Wave Break Media/Shutterstocl

5 Subtle Signs Your Child is Being Bullied

We all hope that our children are having positive, safe experiences when we send them off to school for the day, but unfortunately, this isn't always the case. Bullying has become a major issue in schools all across the country. Whether it's teasing, online taunting, or taking a child's lunch and throwing it out, bullying shows up in all forms.

If your son or daughter is dealing with bullying at school, they may be hesitant to come forward due to embarrassment or fear of making the issue worse. Here are some subtle signs that your kid is the victim of bullying:

They come down with illnesses more than they should

It's normal for children to get sick here and there, but if your son or daughter is constantly complaining about headaches, stomachaches, or sore throats, something else may be at play. The stress of bullying can have a major impact on the immune system, so there's a chance they really are dealing with these physical symptoms. It's also possible that they're using fake illnesses to get out of having to go to school.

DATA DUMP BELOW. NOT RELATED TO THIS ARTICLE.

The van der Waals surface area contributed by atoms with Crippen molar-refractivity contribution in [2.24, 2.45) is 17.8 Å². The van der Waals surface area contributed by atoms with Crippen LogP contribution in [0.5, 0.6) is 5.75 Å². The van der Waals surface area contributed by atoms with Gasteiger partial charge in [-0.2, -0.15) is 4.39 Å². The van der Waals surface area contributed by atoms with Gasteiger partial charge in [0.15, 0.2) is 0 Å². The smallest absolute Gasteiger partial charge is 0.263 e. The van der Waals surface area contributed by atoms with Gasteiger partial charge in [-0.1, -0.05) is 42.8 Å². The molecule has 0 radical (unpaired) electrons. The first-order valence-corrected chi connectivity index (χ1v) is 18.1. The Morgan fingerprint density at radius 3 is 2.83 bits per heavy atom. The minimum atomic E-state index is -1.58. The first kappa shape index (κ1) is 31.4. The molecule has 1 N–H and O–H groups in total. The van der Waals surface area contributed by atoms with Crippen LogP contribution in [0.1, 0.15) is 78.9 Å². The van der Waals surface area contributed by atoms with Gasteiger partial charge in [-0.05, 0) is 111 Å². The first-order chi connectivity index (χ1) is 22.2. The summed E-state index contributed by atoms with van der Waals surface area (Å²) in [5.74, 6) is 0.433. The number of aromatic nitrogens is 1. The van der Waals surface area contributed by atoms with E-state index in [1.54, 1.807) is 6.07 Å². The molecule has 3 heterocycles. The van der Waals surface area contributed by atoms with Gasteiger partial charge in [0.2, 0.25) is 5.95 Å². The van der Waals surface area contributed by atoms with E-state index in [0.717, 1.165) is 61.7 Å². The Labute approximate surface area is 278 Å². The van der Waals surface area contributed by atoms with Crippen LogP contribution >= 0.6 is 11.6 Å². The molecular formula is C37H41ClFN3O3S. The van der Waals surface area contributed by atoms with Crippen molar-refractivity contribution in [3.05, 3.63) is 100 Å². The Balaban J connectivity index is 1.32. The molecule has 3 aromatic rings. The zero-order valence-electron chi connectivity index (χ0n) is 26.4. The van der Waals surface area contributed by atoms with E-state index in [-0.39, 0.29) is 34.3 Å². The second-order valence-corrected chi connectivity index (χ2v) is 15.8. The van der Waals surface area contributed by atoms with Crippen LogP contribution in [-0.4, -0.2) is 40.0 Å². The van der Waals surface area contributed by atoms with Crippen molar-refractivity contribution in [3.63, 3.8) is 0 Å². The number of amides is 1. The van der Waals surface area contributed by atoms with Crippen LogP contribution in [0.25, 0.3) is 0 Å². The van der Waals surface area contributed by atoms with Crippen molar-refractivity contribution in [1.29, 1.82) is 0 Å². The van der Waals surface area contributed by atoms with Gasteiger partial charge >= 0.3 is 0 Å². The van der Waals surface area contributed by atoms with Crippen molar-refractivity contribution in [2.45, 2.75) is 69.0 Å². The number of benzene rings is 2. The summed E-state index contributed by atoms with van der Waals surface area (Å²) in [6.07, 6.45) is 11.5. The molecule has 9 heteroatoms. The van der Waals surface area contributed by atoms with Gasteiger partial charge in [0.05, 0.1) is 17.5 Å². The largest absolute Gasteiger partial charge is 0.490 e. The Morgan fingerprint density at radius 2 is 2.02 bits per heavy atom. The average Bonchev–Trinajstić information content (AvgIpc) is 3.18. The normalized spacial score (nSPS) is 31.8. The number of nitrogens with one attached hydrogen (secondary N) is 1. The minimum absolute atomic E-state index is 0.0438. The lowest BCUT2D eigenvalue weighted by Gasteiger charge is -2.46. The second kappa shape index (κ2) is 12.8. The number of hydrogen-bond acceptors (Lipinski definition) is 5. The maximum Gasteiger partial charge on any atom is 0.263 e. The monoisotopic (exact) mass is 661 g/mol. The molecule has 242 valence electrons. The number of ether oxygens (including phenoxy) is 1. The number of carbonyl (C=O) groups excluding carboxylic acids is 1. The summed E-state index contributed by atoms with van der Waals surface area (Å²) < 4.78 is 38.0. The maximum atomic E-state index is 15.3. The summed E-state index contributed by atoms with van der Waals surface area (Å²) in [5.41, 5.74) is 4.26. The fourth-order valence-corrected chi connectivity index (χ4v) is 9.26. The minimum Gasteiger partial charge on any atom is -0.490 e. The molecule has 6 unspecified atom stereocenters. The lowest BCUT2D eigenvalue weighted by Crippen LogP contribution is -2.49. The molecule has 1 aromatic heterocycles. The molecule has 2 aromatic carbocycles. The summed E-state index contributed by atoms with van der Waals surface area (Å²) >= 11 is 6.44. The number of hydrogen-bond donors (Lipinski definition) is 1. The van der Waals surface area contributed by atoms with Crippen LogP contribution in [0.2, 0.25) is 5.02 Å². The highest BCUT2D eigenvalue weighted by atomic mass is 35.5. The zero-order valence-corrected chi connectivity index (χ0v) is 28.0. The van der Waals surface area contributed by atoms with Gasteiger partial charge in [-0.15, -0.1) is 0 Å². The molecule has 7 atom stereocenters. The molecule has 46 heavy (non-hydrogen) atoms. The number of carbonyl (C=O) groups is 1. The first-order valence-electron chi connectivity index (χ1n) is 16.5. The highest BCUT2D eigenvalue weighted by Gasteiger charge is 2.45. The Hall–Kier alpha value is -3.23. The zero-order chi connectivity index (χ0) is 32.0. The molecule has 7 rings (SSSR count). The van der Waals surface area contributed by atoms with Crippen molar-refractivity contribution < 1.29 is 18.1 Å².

They're starving when they get home 

Sure, they may have worked up an appetite during the day, but this could also be because they don't feel comfortable sitting and eating during lunch. It could also be because another student has stolen their lunch or taken their lunch money.

They've changed friend groups

If they always used to hang out with a particular group and suddenly those names aren't mentioned anymore, you might inquire about where those friends have gone.

They put up a fight about going to school

When it becomes a challenge to get your son or daughter off to school each morning, you should inquire about the reason for the hesitation. Are they struggling in a particular class? Is there an issue with a teacher? Or perhaps they're dealing with a bully.

They don't want to talk about their day

Kids who are enjoying success in school want to tell you all about their part in the school play, the question they got right in class, and their new friend. Students who are struggling with bullying won't want to talk about the day they just faced.

If you suspect your son or daughter is dealing with bullying, there are plenty of resources available online to help. Check out Stop Bullying, or The Bully Project.


Lauren Levine is a freelance writer who has contributed to publications and websites including The Charlotte Observer, U.S. News & World Report, American Way magazine, The Huffington Post, Hello Giggles, Bustle, Thrillist, Thought Catalog, and others.